The Jaguar I-Pace, the Audi E-Tron, the Tesla Models S and X (perhaps a fully loaded Model 3, which is $66,990?) have all been taken off the list for 2020.
That's about the same in PA. While the rebate is nice - as someone said "free money" - it was not a deciding factor for myself. Perhaps I would have removed a few extras off my wish list and gone for the S or SE trim level, but I was sold on the I- pace after taking a test drive.
If there is one lesson here, perhaps it is that EV adoption on a larger scale will only proceed through "the masses". Tesla is doing just fine now that the M3 is targeted at this demographic, rather than the luxury market. If we want to encourage expanded EV adoption and a transition away from ICE vehicles, then the tax code must target "the masses" rather than the elites. With more EV's being sold the rebate must be reduced to balance the budgets. The smaller rebates still helps to reduce the cost difference between an EV and an equivalently trimmed ICE.
We will all benefit as the charging infrastructure grows, and our air becomes more pleasant.

And as a closing thought - increased registration fees for EV's are inevitable.
 

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Ohio has never had rebates or tax credits for individuals. They have had incentives to businesses to install chargers. There's supposed to be a requirement that all municipalities install some charging equipment, but that seems very slow in adoption and I don't know of any enforcement. All they need is one charging station to meet the requirement.

Ohio now has a $200 per year fee (not a tax) for all BEV/PHEV vehicles for registrations submitted after 1 January 2020. I submitted a 5 year renewal before that. :smile2: No fees. >:)
 

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Ontario got rid of incentives with the change in government. The federal cutoff price is 49k which eliminates all luxury EVs and some non luxury ones. EV sales in Ontario have since plummeted compared to quebec and BC. A shame. Fed govt now talking about 10% luxury tax on >100k cars, boats, planes. I think it will kill ipace sales - the HSE versions anyway.

I do believe there should be across the board incentive regardless of income to encourage people to convert. If higher income people cant be convinced, how do we expect the middle class to come around. EVs are expensive across all ranges compared to ICE.

As an aside i feel taxed to death up here - 44% income. 13% on GST on all goods and services. Plus property tax. I'll stop complaining.
 

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Well not to deviate into general taxes, but to me it is a balance between taxes I pay and what me/society gets for those taxes (not just me). Here in the US our infrastructure is abysmal, health care is unaffordable, we have no plan for EV/BEV/clean energy adoption that is long term, and we pay a little less and get a lot less. In UK people pay a little more than us and get a lot more.

EV adoption in EU is by mandate, and there is infrastructure and larger term planning to support that. Here I can’t get EA to work once in six tries, and the entire 350 KW charging benefit of the Taycan/800v architecture is moot because it hasn’t worked ONCE.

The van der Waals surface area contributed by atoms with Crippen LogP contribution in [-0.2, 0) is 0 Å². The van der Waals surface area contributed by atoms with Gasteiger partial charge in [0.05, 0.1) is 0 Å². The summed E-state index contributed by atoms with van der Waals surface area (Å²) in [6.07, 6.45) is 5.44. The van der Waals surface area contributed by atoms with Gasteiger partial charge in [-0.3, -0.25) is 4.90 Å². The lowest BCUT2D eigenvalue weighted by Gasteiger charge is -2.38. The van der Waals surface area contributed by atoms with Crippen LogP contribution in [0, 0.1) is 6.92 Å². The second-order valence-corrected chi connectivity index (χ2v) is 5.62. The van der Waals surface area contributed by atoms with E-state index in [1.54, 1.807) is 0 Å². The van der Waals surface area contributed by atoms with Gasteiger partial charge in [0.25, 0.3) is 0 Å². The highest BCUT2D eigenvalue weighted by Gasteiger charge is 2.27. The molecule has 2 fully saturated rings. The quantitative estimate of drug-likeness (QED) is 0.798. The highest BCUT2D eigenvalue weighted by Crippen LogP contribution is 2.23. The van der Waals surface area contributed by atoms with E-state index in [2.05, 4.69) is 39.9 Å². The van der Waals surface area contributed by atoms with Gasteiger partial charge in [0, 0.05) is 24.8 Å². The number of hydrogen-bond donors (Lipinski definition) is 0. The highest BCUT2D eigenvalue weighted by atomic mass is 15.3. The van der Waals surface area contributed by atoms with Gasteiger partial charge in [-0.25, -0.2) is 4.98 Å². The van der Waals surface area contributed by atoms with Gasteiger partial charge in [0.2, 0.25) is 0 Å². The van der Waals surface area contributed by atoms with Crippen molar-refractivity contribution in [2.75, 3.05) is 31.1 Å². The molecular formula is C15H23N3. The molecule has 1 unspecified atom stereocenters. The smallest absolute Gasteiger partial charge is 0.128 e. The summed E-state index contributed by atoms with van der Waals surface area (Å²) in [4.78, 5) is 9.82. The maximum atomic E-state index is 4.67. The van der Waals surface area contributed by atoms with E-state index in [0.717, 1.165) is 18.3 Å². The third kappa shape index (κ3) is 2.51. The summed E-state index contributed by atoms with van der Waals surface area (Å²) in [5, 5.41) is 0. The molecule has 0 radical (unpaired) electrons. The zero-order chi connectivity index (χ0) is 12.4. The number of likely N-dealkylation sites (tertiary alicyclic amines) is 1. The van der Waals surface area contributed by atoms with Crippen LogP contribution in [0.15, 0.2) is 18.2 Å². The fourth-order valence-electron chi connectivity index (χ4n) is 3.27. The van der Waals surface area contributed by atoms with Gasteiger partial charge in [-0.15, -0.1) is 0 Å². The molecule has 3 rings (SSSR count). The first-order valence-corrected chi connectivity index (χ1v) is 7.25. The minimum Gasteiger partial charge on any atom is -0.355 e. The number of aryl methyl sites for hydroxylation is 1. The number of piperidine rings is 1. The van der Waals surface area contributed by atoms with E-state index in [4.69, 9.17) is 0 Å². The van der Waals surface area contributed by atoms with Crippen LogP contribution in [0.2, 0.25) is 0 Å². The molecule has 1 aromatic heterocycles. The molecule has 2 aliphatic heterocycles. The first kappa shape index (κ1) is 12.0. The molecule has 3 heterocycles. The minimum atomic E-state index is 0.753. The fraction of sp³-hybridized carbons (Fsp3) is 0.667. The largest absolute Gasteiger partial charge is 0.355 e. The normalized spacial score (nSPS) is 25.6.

So what I am saying is just looking at EV tax credit is a small part of the picture. I for one would trade an EV tax credit for a federally planned and efficient rollout of public charging stations. So I can recommend EVs to people who need to travel far.
 

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I can't be too upset by this, there are a host of programs to help lower income folks. If you can afford a Jag you don't need a rebate. If you do need it, you can't afford a Jag. No shame, no judgment, but I have no problem with means testing these rebates.
 

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I agree with the phase-in of the limits. I could see them gone in 3 to 5 years. Great program to kick start the EV movement but we are already 10 years into this and critical mass is pretty much achieved in CA.
 

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Well not to deviate into general taxes, but to me it is a balance between taxes I pay and what me/society gets for those taxes (not just me). Here in the US our infrastructure is abysmal, health care is unaffordable, we have no plan for EV/BEV/clean energy adoption that is long term, and we pay a little less and get a lot less. In UK people pay a little more than us and get a lot more.

EV adoption in EU is by mandate, and there is infrastructure and larger term planning to support that. Here I can’t get EA to work once in six tries, and the entire 350 KW charging benefit of the Taycan/800v architecture is moot because it hasn’t worked ONCE.

So what I am saying is just looking at EV tax credit is a small part of the picture. I for one would trade an EV tax credit for a federally planned and efficient rollout of public charging stations. So I can recommend EVs to people who need to travel far.
I totally agree. I often think of retiring outside the US for these reasons. People complain that the poor get subsidized with food stamps and whatnot, but I get far more tax rebates, tax deferrals, and whatnot.
 

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I can understand California cutting back EV rebates since there are so many EV cars on the road. Unfortunately, they are mostly Tesla’s and to take cars off the list above “what is considered a rich buy in point” is ridiculous.

People still have a choice and what nobody talks about is what the price of your time is worth. Not only are EV about 20k higher than their sister ICE cars, we have to spend much more time refueling on the road than an ICE car.

I can honestly say that without the fed and Cali rebates, I would not have chosen the IPACE even though I think it’s beautiful. They had an impact on my decision and I’m sure they also have impacts on others people choice to purchase or lease EV over ICE.